The Square

After gently skewering Scandinavian masculinity in his intimate 2014 dramedy Force Majeure, writer/director Östlund expands his scope to explore the complexities of a changing Europe in The Square.

Danish actor Claes Bang stars as the aptly-named Christian, the vain director of a contemporary art museum in Stockholm, whose mixed feelings about Sweden's lower castes – immigrants and the homeless, mostly – are thrown into sharp relief after his pocket is picked in a public square. Tracking his stolen mobile phone to a building in a poor part of town unleashes unexpected consequences for Christian; meanwhile, members of his staff embark on a similarly ill-advised "viral" ad campaign for a new exhibit.

Said exhibit is entitled The Square, a modest installation outside the museum that is designed as a "sanctuary of trust and caring". The film itself is a 142-minute examination of what it means to trust and care in modern Western society. Östlund fills his story with satirical and and often absurd challenges to polite Scandinavian liberalism, but his film, at its heart, takes the question very seriously.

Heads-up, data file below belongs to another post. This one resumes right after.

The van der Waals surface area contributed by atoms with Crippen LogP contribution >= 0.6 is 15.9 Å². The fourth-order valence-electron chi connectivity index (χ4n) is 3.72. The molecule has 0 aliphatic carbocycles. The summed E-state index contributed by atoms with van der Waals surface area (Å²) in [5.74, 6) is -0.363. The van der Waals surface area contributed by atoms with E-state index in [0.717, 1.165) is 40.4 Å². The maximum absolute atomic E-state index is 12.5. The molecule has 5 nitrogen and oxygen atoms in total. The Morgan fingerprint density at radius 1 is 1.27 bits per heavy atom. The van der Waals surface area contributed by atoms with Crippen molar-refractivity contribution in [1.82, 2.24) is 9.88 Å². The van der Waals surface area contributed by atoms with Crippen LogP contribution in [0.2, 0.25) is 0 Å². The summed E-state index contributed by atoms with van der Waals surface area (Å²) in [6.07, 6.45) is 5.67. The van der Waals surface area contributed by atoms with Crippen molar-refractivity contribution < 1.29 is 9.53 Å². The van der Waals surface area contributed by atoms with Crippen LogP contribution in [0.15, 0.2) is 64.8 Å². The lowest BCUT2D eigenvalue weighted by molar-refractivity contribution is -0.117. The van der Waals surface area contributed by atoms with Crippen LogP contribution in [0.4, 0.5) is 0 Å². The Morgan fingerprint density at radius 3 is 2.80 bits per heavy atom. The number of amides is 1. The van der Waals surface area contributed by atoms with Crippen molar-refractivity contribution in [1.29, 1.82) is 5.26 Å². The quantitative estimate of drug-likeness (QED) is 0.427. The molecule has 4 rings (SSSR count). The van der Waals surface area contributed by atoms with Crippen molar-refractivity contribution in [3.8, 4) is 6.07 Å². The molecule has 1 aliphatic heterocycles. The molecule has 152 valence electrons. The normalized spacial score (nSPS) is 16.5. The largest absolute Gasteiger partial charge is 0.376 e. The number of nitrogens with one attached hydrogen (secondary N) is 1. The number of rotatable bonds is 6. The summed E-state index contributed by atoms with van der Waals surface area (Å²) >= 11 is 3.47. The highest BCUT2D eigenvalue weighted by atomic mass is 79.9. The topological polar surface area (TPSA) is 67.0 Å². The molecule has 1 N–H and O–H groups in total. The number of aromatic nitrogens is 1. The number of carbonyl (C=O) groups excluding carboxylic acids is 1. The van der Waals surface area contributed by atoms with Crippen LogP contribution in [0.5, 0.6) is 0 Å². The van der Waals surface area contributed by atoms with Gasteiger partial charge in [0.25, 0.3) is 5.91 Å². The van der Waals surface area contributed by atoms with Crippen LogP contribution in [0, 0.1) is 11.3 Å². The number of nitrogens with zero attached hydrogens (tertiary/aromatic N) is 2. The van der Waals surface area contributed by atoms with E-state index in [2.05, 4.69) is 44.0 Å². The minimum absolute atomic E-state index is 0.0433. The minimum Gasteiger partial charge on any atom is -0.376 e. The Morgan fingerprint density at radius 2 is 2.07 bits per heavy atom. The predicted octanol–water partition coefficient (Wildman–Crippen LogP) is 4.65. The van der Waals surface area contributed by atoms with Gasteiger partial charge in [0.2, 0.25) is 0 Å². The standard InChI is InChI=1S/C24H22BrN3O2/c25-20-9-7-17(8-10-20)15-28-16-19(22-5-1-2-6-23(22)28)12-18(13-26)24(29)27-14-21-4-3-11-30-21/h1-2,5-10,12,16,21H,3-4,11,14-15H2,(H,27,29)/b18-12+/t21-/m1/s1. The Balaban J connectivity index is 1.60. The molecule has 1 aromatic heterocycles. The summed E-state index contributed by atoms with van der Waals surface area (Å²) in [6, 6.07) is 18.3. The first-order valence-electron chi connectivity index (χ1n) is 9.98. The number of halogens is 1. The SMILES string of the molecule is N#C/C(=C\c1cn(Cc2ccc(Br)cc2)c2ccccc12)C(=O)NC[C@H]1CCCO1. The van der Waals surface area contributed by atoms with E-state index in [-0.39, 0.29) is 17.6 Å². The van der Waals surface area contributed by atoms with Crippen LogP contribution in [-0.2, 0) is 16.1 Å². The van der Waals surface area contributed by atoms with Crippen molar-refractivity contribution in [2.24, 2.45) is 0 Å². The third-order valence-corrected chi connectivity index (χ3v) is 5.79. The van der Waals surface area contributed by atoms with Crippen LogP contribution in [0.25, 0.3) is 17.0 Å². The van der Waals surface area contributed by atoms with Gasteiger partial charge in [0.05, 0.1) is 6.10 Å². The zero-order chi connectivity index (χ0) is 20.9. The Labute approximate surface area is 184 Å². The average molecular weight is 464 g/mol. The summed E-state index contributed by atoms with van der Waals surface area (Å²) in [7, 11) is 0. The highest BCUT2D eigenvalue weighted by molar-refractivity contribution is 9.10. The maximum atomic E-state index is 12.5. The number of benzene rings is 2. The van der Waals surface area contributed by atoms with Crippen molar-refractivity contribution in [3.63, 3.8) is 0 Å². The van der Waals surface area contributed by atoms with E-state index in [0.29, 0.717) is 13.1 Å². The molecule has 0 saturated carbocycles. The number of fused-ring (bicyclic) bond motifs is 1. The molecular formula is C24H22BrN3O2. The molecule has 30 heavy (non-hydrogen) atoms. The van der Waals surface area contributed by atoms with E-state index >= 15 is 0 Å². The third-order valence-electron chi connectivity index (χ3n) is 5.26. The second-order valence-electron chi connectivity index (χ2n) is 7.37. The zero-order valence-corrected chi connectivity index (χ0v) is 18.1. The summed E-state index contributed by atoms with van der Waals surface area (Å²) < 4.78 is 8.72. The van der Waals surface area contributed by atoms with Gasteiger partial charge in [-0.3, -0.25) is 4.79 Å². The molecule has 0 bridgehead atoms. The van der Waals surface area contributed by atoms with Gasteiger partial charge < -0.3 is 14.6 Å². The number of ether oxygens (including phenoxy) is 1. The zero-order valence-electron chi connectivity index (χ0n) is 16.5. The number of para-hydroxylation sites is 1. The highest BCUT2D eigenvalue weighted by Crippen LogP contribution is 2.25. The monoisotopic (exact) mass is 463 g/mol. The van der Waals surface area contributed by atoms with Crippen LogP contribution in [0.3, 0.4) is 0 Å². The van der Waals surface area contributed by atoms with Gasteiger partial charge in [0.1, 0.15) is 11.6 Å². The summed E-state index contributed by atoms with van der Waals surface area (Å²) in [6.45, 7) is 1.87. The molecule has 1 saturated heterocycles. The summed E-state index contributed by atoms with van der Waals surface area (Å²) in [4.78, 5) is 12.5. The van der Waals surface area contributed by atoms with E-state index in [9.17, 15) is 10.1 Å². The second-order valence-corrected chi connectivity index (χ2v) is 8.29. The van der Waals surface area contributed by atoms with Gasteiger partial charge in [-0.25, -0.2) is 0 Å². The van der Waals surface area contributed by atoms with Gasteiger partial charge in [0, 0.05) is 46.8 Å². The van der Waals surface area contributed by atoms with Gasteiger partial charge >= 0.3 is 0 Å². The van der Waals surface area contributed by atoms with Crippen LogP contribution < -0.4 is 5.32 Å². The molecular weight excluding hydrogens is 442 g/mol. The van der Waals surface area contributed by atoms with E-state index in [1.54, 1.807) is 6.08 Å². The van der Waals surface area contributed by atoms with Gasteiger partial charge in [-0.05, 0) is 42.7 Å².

The Square rambles at times – I'm not sure it really needed all 142 minutes to make its point – and it has a couple of unexplained scenes and an anticlimactic ending. But it's neither pretentious nor boring. In fact, it's mostly quite fun, full of ideas and droll humor. It is a very Scandinavian film, and because of my roots – my father's a Norwegian immigrant – I may have a stronger connection to the material than others might.

Final note: although Elisabeth Moss and Dominic West share top billing with Bang, Moss (excellent as always) only appears in four scenes; West only in two. The bulk of the film is in Swedish.